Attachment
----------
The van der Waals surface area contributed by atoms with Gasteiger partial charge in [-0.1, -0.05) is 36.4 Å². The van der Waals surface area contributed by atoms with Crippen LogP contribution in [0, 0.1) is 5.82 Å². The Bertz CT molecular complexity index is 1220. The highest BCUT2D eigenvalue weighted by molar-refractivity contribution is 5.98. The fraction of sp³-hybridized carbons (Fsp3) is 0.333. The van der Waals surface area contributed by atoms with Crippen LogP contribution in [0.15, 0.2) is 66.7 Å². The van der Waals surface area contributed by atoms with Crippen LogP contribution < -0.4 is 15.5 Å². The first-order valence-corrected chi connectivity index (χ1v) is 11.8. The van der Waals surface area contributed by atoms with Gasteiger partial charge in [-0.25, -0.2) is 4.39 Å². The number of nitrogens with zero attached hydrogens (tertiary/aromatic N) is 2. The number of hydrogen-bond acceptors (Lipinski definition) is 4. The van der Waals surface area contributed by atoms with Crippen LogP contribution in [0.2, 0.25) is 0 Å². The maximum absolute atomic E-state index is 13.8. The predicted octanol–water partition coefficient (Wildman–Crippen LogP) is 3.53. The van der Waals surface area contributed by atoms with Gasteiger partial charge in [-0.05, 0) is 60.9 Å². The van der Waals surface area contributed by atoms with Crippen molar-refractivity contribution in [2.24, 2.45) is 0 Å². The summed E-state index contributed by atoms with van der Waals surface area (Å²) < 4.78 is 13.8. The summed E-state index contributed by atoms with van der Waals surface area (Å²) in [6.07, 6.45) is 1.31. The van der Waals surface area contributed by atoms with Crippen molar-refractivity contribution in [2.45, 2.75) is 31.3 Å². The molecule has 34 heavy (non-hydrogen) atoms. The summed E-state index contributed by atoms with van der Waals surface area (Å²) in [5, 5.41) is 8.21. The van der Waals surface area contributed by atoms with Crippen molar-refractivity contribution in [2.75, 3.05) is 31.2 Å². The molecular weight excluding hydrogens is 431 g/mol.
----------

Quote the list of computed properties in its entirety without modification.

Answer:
The van der Waals surface area contributed by atoms with Gasteiger partial charge in [-0.1, -0.05) is 36.4 Å². The van der Waals surface area contributed by atoms with Crippen LogP contribution in [0, 0.1) is 5.82 Å². The Bertz CT molecular complexity index is 1220. The highest BCUT2D eigenvalue weighted by molar-refractivity contribution is 5.98. The fraction of sp³-hybridized carbons (Fsp3) is 0.333. The van der Waals surface area contributed by atoms with Crippen LogP contribution in [0.15, 0.2) is 66.7 Å². The van der Waals surface area contributed by atoms with Crippen LogP contribution < -0.4 is 15.5 Å². The first-order valence-corrected chi connectivity index (χ1v) is 11.8. The van der Waals surface area contributed by atoms with Gasteiger partial charge in [-0.25, -0.2) is 4.39 Å². The number of nitrogens with zero attached hydrogens (tertiary/aromatic N) is 2. The number of hydrogen-bond acceptors (Lipinski definition) is 4. The van der Waals surface area contributed by atoms with Crippen LogP contribution in [0.2, 0.25) is 0 Å². The maximum absolute atomic E-state index is 13.8. The predicted octanol–water partition coefficient (Wildman–Crippen LogP) is 3.53. The van der Waals surface area contributed by atoms with Gasteiger partial charge in [-0.05, 0) is 60.9 Å². The van der Waals surface area contributed by atoms with Crippen molar-refractivity contribution in [2.24, 2.45) is 0 Å². The summed E-state index contributed by atoms with van der Waals surface area (Å²) < 4.78 is 13.8. The summed E-state index contributed by atoms with van der Waals surface area (Å²) in [6.07, 6.45) is 1.31. The van der Waals surface area contributed by atoms with Crippen molar-refractivity contribution in [2.45, 2.75) is 31.3 Å². The molecule has 34 heavy (non-hydrogen) atoms. The summed E-state index contributed by atoms with van der Waals surface area (Å²) in [5, 5.41) is 8.21. The van der Waals surface area contributed by atoms with Crippen molar-refractivity contribution in [2.75, 3.05) is 31.2 Å². The molecular weight excluding hydrogens is 431 g/mol.